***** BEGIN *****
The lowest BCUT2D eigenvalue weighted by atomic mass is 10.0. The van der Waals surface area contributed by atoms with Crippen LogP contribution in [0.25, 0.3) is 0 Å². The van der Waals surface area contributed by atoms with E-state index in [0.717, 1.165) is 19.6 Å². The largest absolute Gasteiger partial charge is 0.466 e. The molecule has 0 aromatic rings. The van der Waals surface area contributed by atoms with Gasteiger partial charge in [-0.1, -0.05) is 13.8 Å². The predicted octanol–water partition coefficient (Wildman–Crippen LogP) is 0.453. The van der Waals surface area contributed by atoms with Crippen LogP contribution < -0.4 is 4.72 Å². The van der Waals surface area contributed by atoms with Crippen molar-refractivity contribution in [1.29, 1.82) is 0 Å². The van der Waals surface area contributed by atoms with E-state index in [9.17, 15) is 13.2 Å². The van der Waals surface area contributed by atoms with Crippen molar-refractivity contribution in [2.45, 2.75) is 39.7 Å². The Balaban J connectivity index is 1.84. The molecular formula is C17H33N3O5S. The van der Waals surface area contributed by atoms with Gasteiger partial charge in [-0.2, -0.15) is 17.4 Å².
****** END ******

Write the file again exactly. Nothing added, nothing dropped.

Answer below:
The lowest BCUT2D eigenvalue weighted by atomic mass is 10.0. The van der Waals surface area contributed by atoms with Crippen LogP contribution in [0.25, 0.3) is 0 Å². The van der Waals surface area contributed by atoms with E-state index in [0.717, 1.165) is 19.6 Å². The largest absolute Gasteiger partial charge is 0.466 e. The molecule has 0 aromatic rings. The van der Waals surface area contributed by atoms with Gasteiger partial charge in [-0.1, -0.05) is 13.8 Å². The predicted octanol–water partition coefficient (Wildman–Crippen LogP) is 0.453. The van der Waals surface area contributed by atoms with Crippen LogP contribution < -0.4 is 4.72 Å². The van der Waals surface area contributed by atoms with Crippen molar-refractivity contribution in [1.29, 1.82) is 0 Å². The van der Waals surface area contributed by atoms with E-state index in [9.17, 15) is 13.2 Å². The van der Waals surface area contributed by atoms with Crippen molar-refractivity contribution in [2.45, 2.75) is 39.7 Å². The Balaban J connectivity index is 1.84. The molecular formula is C17H33N3O5S. The van der Waals surface area contributed by atoms with Gasteiger partial charge in [-0.2, -0.15) is 17.4 Å².